Churches share difficulties of members

The trend towards the prosperity ministries is running up against a global economic crisis, with African-Americans in the crosshairs of the difficulties.
In thriving exurbs, megachurches implicitly linked the new homes and cars of their members to their fealty to the congregation.
Obviously, there is a line between faith and huckersterism. Whether churches crossed that line or not, all congregations in the black community have to deal with the loss of $100 billion in family wealth, as noted in the current blackmoney.com.

http://marketplace.publicradio.org/display/web/2008/11/14/church_foreclosure_help/
Despite the images of teleevangelists, most black churches were just getting by, through the stewardship of their members.
That slim margin between the needs of their parishioners and the contributions now is squeezed by growing needs and declining receipts.
Churches which have borrowed heavily for building projects or other reasons are in the most distress.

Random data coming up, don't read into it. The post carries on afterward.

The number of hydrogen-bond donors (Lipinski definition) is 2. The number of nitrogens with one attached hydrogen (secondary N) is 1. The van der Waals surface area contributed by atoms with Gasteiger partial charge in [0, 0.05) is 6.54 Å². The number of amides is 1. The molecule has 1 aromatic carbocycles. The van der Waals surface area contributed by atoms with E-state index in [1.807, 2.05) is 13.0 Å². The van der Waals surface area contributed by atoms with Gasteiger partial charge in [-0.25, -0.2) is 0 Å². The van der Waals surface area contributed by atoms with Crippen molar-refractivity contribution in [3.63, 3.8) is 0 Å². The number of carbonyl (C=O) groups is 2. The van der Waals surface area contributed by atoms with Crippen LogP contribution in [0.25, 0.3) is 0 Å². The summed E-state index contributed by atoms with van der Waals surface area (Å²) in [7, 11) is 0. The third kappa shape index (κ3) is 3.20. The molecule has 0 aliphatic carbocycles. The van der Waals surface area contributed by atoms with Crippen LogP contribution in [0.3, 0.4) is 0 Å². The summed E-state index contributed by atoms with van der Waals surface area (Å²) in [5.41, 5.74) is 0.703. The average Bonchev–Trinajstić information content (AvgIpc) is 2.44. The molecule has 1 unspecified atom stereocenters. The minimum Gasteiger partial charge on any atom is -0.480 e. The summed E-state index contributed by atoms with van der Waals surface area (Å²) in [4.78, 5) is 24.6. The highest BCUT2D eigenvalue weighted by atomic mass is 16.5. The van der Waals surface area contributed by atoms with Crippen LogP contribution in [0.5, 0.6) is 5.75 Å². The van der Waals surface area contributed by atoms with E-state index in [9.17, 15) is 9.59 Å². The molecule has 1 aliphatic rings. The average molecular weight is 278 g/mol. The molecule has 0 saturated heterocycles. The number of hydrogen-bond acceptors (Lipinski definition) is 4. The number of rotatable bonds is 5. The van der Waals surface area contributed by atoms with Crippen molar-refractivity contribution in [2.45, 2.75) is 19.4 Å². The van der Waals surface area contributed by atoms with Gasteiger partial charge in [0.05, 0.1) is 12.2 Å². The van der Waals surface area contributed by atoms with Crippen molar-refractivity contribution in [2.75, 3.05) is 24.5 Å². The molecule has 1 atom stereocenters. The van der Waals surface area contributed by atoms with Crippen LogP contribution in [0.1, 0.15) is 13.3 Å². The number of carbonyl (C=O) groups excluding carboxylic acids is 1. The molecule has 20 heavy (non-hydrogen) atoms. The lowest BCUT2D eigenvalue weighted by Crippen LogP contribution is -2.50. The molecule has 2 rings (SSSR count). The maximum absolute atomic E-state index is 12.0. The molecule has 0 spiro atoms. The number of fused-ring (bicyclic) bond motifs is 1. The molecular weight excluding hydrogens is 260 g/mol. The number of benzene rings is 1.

http://online.wsj.com/article/SB122999261138328613.html?mod=googlenews_wsj
Congregations which have wisely created endowments or reserves are those which have learned the lessons of the black experience.
The struggle of overcoming a society hostile to our existence causes them to temper hope with a healthy skepticism.
Although the nation has elected a black president, we have not yet overcome. In fact, this historic event is occurring at the same time as the most devastating economic crisis of the past 50 years for African-Americans.
Yet, the black church is rich is faith, wealthy in resilience and overflowing with demand for its services. Buildings might be foreclosed on, or sold. Pastors might have to downsize their vehicles.
But the institution shall meet this challenge, just as it has adjusted to dramatic change in the past.
The congregations which study the successful models of the past, such as cooperative training, empowerment and sustainment, will be best positioned for the future.

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